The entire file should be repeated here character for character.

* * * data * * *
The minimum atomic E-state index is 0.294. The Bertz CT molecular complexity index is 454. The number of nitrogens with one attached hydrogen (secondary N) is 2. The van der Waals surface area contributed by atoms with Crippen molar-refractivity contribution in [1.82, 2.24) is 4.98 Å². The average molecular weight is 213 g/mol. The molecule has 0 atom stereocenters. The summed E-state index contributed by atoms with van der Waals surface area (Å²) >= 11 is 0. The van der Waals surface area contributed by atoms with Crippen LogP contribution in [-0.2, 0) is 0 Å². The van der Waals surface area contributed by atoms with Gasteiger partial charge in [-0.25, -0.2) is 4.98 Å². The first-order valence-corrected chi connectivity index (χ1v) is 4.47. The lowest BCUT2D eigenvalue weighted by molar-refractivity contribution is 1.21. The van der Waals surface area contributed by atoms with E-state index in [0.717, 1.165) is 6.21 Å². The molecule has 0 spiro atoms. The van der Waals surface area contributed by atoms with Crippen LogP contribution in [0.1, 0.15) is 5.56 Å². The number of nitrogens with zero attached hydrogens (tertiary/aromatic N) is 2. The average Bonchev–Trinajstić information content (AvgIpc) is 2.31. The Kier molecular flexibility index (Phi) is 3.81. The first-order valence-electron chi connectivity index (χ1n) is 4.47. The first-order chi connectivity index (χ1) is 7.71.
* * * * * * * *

The minimum atomic E-state index is 0.294. The Bertz CT molecular complexity index is 454. The number of nitrogens with one attached hydrogen (secondary N) is 2. The van der Waals surface area contributed by atoms with Crippen molar-refractivity contribution in [1.82, 2.24) is 4.98 Å². The average molecular weight is 213 g/mol. The molecule has 0 atom stereocenters. The summed E-state index contributed by atoms with van der Waals surface area (Å²) >= 11 is 0. The van der Waals surface area contributed by atoms with Crippen LogP contribution in [-0.2, 0) is 0 Å². The van der Waals surface area contributed by atoms with Gasteiger partial charge in [-0.25, -0.2) is 4.98 Å². The first-order valence-corrected chi connectivity index (χ1v) is 4.47. The lowest BCUT2D eigenvalue weighted by molar-refractivity contribution is 1.21. The van der Waals surface area contributed by atoms with E-state index in [0.717, 1.165) is 6.21 Å². The molecule has 0 spiro atoms. The van der Waals surface area contributed by atoms with Crippen LogP contribution in [0.1, 0.15) is 5.56 Å². The number of nitrogens with zero attached hydrogens (tertiary/aromatic N) is 2. The average Bonchev–Trinajstić information content (AvgIpc) is 2.31. The Kier molecular flexibility index (Phi) is 3.81. The first-order valence-electron chi connectivity index (χ1n) is 4.47. The first-order chi connectivity index (χ1) is 7.71.